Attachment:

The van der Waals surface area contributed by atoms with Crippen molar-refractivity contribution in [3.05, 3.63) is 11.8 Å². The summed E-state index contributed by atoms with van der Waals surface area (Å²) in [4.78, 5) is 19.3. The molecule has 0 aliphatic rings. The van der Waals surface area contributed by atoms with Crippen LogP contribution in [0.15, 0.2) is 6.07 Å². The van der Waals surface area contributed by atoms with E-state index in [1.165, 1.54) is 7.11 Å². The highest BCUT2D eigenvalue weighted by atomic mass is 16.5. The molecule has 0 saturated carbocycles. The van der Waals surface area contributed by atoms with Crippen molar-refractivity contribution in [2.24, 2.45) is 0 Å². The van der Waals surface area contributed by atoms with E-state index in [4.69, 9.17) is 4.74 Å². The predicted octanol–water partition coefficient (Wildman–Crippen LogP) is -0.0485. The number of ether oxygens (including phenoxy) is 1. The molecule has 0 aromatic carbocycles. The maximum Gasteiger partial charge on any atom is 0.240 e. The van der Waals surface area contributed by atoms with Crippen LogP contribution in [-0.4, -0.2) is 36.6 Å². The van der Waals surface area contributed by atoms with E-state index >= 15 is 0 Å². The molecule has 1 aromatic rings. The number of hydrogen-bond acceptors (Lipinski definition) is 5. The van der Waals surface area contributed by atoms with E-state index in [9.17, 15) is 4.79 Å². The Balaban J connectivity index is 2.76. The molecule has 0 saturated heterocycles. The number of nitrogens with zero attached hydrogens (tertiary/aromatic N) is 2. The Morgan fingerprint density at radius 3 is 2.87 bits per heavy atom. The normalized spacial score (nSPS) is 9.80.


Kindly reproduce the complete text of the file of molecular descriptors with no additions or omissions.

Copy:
The van der Waals surface area contributed by atoms with Crippen molar-refractivity contribution in [3.05, 3.63) is 11.8 Å². The summed E-state index contributed by atoms with van der Waals surface area (Å²) in [4.78, 5) is 19.3. The molecule has 0 aliphatic rings. The van der Waals surface area contributed by atoms with Crippen LogP contribution in [0.15, 0.2) is 6.07 Å². The van der Waals surface area contributed by atoms with E-state index in [1.165, 1.54) is 7.11 Å². The highest BCUT2D eigenvalue weighted by atomic mass is 16.5. The molecule has 0 saturated carbocycles. The van der Waals surface area contributed by atoms with Crippen molar-refractivity contribution in [2.24, 2.45) is 0 Å². The van der Waals surface area contributed by atoms with E-state index in [4.69, 9.17) is 4.74 Å². The predicted octanol–water partition coefficient (Wildman–Crippen LogP) is -0.0485. The number of ether oxygens (including phenoxy) is 1. The molecule has 0 aromatic carbocycles. The maximum Gasteiger partial charge on any atom is 0.240 e. The van der Waals surface area contributed by atoms with Crippen LogP contribution in [-0.4, -0.2) is 36.6 Å². The van der Waals surface area contributed by atoms with E-state index >= 15 is 0 Å². The molecule has 1 aromatic rings. The number of hydrogen-bond acceptors (Lipinski definition) is 5. The van der Waals surface area contributed by atoms with E-state index in [9.17, 15) is 4.79 Å². The Balaban J connectivity index is 2.76. The molecule has 0 saturated heterocycles. The number of nitrogens with zero attached hydrogens (tertiary/aromatic N) is 2. The Morgan fingerprint density at radius 3 is 2.87 bits per heavy atom. The normalized spacial score (nSPS) is 9.80.